The Grand Old Liberty
While going through my parents memorabilia, I came across some old newspaper clippings. One of them addressed one of the mainstays of our early life in Heavener. If any of you missed the article or would just like to read it again, I've included it just as Ms. Johnson wrote it. I've included the photos (old black & white), and you can "click" on them for a larger view. I was there the day Monte Hale visited Heavener... a long time ago.
The Grand Old Liberty
by FRAN JOHNSON
(published in the August 8, 1990 issue of the Heavener Ledger)
For over six decades, the Liberty Theatre sold the hottest tickets in town. The huge movie house in the heart of downtown Heavener filled regularly, with folks lining up outside for hours, waiting for their turn to get in.
So many people turned out for a showing in 1926, that it filled the house to overflowing. That day, nine reels were shown throughout the evening, and 10 prizes were distributed to the holders of lucky numbers. Admission was ten cents to all. Prizes awarded included five dollars in gold, fifty pounds of flour, a set of silver teaspoons, a pair of ladies hose and a pair of ladies fancy garters.
When G.D. Hughes bought the Liberty Theatre Dec. 13, 1918, from Dave Jackson, the showhouse had been closed for six weeks due to a major flue epidemic. Hughes bought the business on Friday and was permitted to open the show the next day.
At that time the place had but one projecting machine and there were waits at intervals while the operator changed films.
After Hughes took over, equipment was improved and the switch from one film to another was not noticed by the audience.
"Mr. Hughes is never contented with makeshifts--he wants the best", Ledger Editor Frank Richards stated.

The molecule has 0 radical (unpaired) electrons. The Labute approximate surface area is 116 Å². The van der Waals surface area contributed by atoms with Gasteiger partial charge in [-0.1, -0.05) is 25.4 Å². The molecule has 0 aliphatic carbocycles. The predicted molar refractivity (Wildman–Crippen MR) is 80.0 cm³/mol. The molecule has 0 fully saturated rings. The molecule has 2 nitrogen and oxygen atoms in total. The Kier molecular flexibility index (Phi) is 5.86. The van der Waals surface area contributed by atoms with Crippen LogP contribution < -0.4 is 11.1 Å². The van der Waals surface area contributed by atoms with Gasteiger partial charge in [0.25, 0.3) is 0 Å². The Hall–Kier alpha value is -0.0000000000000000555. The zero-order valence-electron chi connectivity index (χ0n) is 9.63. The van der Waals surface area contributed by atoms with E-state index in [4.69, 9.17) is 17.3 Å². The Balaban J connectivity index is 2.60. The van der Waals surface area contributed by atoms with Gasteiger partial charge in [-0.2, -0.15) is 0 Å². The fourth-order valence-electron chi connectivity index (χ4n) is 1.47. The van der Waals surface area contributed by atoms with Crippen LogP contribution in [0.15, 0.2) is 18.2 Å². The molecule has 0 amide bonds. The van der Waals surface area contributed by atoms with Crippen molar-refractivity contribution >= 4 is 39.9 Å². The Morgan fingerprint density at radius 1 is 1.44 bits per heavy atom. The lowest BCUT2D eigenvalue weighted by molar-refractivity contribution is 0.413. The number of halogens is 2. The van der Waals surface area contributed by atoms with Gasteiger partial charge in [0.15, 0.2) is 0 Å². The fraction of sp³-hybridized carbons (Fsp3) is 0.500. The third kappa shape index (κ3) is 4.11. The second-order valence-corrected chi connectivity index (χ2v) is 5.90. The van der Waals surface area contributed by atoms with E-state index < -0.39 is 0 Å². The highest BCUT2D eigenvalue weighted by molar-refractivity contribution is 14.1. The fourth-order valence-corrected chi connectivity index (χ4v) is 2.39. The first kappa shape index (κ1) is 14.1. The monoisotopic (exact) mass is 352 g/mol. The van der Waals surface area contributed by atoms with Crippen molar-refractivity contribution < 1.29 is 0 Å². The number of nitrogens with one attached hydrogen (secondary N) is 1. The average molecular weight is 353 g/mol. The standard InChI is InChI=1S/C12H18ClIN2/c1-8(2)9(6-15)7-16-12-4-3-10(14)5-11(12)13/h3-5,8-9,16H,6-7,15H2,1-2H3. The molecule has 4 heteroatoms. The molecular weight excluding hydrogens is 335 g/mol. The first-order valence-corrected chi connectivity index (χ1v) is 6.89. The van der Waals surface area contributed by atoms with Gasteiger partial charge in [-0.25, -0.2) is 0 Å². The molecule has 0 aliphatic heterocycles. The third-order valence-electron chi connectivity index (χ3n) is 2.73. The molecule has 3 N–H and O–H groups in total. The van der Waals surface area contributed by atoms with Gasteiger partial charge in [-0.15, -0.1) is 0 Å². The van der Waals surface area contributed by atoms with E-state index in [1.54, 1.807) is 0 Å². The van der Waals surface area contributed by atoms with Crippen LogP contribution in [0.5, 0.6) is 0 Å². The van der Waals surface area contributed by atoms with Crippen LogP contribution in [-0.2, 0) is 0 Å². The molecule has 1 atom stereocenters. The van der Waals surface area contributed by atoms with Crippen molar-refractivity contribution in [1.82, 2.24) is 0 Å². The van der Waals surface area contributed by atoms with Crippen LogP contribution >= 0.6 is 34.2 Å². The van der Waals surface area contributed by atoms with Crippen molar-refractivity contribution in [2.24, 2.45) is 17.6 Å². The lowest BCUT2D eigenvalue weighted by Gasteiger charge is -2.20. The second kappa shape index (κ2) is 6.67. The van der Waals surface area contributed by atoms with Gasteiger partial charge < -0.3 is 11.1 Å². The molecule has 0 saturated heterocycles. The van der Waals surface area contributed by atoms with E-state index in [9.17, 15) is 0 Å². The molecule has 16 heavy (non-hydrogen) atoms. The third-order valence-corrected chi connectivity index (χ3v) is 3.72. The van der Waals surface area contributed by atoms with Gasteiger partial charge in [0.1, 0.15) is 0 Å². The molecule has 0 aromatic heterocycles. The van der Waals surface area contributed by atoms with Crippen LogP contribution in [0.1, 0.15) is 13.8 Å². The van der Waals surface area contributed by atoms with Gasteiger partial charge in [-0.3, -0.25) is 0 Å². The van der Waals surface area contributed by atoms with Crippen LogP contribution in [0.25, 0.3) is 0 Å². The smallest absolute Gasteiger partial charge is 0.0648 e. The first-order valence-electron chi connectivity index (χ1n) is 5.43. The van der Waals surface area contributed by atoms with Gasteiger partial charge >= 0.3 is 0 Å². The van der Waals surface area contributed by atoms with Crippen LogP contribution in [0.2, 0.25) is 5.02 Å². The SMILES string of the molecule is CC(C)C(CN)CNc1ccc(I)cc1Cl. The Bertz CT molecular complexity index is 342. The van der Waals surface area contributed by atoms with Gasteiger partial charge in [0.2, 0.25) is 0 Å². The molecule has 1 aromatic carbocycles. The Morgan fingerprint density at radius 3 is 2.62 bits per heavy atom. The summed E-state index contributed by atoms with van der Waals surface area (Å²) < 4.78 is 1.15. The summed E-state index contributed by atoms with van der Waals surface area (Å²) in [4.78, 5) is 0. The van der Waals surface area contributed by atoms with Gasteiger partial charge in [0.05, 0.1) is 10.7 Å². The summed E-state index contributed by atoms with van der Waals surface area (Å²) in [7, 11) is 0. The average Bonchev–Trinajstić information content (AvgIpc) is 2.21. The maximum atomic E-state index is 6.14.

In 1920, Hughes installed a Hertner transverter, the very latest equipment in moving picture machinery. Cost was $850. "The Liberty is now showing pictures that are a credit to towns of ten times the size of Heavener", the article said. "Mr. Hughes is sparing no expense to give Heavener the very best in moving pictures."
Those who can remember the original Liberty building, may recall the steps leading up and into the old building, necessary in order to allow the floor to slant back to ground level. Excavation took care of this feature when Hughes erected a new building in the late 1920's.
The original Liberty, early 1900's, with crowds standing in line to get in
From the time Hughes took over ownership, he provided the best in entertainment for local audiences. In June of 1919, he booked Hockwald's famous Royal Hawaiian Troupe for a one time showing.
"In this day of little change in styles of entertainment, this is a welcome announcement, " editor Richards stated. "As a special attraction, a pretty Hawaiian girl, Miss Kumulea, with a wonderful sympathetic voice, will sing the old Hawaiian love songs, " he added.
Hughes was always looking ahead. "The prospects for the future growth of Heavener leads me to think my present show house will not much longer accommodate my patrons, " he said in August of 1920. The summer before, he purchased the two business lots between the F & F Garage and the Liberty Theatre building with future expansion in mind.
Plans got put on hold for several years in the 1920's, but in March of 1927, Hughes formally announced his plans to build a new theatre building.
Located next door to the original show house, architectural plans showed the building to be 50x130 and a story and a half in height. An awning, described as "fine and modern" extended clear over the sidewalk.
Two store buildings would be located in the front part of the theatre, located on each side of the lobby. The building was planned to seat about a thousand people, including both the first floor and the balcony.The new Liberty Theatre was all decked out for the holidays and it's 30th anniversary in the early 1940's. Special showings during the holidays were a special feature.
A ladies rest room and babies cry room were to be located in the front part of the building.